St. John's Episcopal Church, across from the White House, and St. Barnabas in Oxon Hill have windows created by a family of stained glass artisans, the Boertleins. Jed Boertlein's grandfather started Washington Art Glass in 1924 after he emigrated from Germany.
"As a boy, I would come to the shop and sweep floors," says Mr. Boertlein. "Then one day my father, who had learned the trade from my grandfather, showed me how to cut glass. It takes hundreds of hours of practice to get it decent.
"Over the years, I must have put in thousands, but though I've tried newer tools, none are better than these," he says, holding up his grandfather's gold filigreed pattern cutters.
Mr. Boertlein designs and fabricates stained glass windows for churches up and down the East Coast, including the Maypole Window at the Washington National Cathedral and the complete restoration of the windows at the first African American church in Maryland, the old Mount Moriah A.M.E. Church in Annapolis, now the Banneker Douglass Museum.
"Some of the windows only had a broken pane or two while others were completely gone. We had to repair and replicate, working from photographs and people's recollections," he says. "It was challenging, but not something we haven't done before. I'd say about 85 percent of our work is new design and restoration work for

Mr. Boertlein begins each new project by meeting with the window donor, church vestry or project manager to sort out their ideas about how they believe the window should appear. Then using his own experience and creativity, he creates the design. Drawn and colored on black cardboard measuring 10 by 14 inches, the design is, in itself, a work of art. After the approval process, Mr. Boertlein transfers the paper design onto a pattern from which the glass will be cut.
"When selecting glass, I try to find right color match rather than a specific type of glass," Mr. Boertlein says. "If the window will not be in direct sunlight, I might use a lighter hue to achieve the effect I am seeking, regardless of whether the glass is hand-blown from Europe or a less expensive domestic piece."
"Some of the more interesting stained glass windows that I have seen are memorials," says the Rev. Cato. "At one church where I used to preside, I was surprised to notice a zodiac sign in one of the windows. In another dedicated to a World War II pilot, there were many references to flight and his career."
Mr. Boertlein recently was asked to create a memorial stained glass window for a woman who asked that her sister be represented as an angel. She was specific as to the angel's dark hair and full figure. She also requested that at least one rose be portrayed, as it was her sister's favorite flower.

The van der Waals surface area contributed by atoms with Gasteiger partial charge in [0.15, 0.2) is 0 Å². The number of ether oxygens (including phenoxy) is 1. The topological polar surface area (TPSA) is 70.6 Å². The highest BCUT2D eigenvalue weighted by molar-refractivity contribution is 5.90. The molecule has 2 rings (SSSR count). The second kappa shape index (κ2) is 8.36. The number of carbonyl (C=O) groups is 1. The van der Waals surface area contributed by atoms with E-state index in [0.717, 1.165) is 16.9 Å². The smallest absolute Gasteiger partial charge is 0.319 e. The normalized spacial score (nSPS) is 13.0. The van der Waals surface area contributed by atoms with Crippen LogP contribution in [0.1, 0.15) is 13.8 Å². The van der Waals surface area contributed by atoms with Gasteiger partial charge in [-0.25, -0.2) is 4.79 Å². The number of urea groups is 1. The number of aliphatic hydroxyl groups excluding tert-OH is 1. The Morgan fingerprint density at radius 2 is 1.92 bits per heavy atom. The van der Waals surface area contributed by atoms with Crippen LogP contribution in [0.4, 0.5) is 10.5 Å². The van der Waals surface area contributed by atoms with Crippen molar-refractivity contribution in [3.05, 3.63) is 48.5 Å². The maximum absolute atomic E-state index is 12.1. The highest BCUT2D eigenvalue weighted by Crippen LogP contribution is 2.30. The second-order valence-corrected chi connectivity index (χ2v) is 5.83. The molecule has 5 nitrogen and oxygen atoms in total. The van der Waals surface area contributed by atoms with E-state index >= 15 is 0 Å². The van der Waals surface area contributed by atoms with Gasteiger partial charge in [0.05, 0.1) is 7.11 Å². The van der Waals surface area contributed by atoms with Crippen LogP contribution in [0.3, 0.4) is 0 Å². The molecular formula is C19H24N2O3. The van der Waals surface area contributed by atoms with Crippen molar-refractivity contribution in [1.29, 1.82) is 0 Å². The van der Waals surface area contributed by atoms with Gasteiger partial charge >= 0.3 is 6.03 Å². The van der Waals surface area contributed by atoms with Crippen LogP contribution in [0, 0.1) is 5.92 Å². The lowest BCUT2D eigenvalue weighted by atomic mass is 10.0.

Around the angel and the dove above her head, Mr. Boertlein had added an aura. However, after reviewing the placement of the window, a sunny spot above the entrance, he realized that when the light shone through, any yellow or gold glass might make the angel and the dove appear, not exactly heavenly, but just the opposite as if they were on fire not the effect either he or the woman were looking for in what would be a centerpiece in the sister's church.
Mr. Boertlein revised the artwork, deciding to hand-shade the glass, painting on the aura instead of using a tinted glass. The result was a soft glow instead.
The woman was pleased, and the window is scheduled to be installed this month at Crooks Memorial United Methodist Church in Yorktown, Va., on the anniversary of the sister's birthday.
Taking a brief break from his repair work on the baptistery window, Mr. Goldkuhle says, "The creation of stained glass is not so different from an artist creating on an opaque canvas; only in stained glass, light is the canvas."
As he speaks, sunlight bursts through the windows on the north side of the nave, sparking the Suffering of the Jews window into a fiery blaze.
Mr. Goldkuhle stops in mid-sentence and watches until the sun ducks behind another cloud, and the brilliance fades.
"Light is such a force of nature," he says.

Sign up for Daily Newsletters

Copyright © 2019 The Washington Times, LLC. Click here for reprint permission.

The Washington Times Comment Policy

The Washington Times welcomes your comments on Spot.im, our third-party provider. Please read our Comment Policy before commenting.


Click to Read More and View Comments

Click to Hide